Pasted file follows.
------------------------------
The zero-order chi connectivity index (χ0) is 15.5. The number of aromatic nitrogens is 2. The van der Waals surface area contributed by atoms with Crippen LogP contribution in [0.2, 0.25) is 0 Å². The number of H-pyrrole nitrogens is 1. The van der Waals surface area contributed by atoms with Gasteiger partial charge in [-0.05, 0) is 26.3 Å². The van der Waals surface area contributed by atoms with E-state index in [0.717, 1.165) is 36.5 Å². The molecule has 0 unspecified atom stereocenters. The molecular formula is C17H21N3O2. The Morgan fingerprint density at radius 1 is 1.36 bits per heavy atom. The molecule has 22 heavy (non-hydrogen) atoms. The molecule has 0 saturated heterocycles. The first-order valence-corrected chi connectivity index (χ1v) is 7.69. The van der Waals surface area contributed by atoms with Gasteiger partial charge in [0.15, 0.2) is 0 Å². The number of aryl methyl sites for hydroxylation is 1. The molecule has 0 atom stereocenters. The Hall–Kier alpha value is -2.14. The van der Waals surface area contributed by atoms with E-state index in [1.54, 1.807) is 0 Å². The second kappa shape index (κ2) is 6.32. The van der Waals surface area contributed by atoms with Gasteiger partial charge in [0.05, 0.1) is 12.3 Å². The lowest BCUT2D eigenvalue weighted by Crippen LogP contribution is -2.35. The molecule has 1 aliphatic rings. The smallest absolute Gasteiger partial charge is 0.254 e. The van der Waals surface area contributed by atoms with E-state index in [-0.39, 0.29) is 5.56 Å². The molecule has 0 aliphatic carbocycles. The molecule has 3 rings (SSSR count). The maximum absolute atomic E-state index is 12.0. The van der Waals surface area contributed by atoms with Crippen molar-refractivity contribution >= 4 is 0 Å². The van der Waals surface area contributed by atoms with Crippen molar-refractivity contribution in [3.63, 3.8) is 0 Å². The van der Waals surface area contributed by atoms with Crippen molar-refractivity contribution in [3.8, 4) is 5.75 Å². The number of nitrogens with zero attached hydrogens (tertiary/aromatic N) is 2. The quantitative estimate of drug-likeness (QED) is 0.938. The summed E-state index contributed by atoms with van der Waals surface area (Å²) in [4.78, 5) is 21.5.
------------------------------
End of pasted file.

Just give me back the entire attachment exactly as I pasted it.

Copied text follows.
The zero-order chi connectivity index (χ0) is 15.5. The number of aromatic nitrogens is 2. The van der Waals surface area contributed by atoms with Crippen LogP contribution in [0.2, 0.25) is 0 Å². The number of H-pyrrole nitrogens is 1. The van der Waals surface area contributed by atoms with Gasteiger partial charge in [-0.05, 0) is 26.3 Å². The van der Waals surface area contributed by atoms with E-state index in [0.717, 1.165) is 36.5 Å². The molecule has 0 unspecified atom stereocenters. The molecular formula is C17H21N3O2. The Morgan fingerprint density at radius 1 is 1.36 bits per heavy atom. The molecule has 22 heavy (non-hydrogen) atoms. The molecule has 0 saturated heterocycles. The first-order valence-corrected chi connectivity index (χ1v) is 7.69. The van der Waals surface area contributed by atoms with Gasteiger partial charge in [0.15, 0.2) is 0 Å². The number of aryl methyl sites for hydroxylation is 1. The molecule has 0 atom stereocenters. The Hall–Kier alpha value is -2.14. The van der Waals surface area contributed by atoms with E-state index in [1.54, 1.807) is 0 Å². The second kappa shape index (κ2) is 6.32. The van der Waals surface area contributed by atoms with Gasteiger partial charge in [0.05, 0.1) is 12.3 Å². The lowest BCUT2D eigenvalue weighted by Crippen LogP contribution is -2.35. The molecule has 1 aliphatic rings. The smallest absolute Gasteiger partial charge is 0.254 e. The van der Waals surface area contributed by atoms with E-state index in [-0.39, 0.29) is 5.56 Å². The molecule has 0 aliphatic carbocycles. The molecule has 3 rings (SSSR count). The maximum absolute atomic E-state index is 12.0. The van der Waals surface area contributed by atoms with Crippen molar-refractivity contribution >= 4 is 0 Å². The van der Waals surface area contributed by atoms with Crippen molar-refractivity contribution in [3.63, 3.8) is 0 Å². The van der Waals surface area contributed by atoms with Crippen molar-refractivity contribution in [3.8, 4) is 5.75 Å². The number of nitrogens with zero attached hydrogens (tertiary/aromatic N) is 2. The quantitative estimate of drug-likeness (QED) is 0.938. The summed E-state index contributed by atoms with van der Waals surface area (Å²) in [4.78, 5) is 21.5.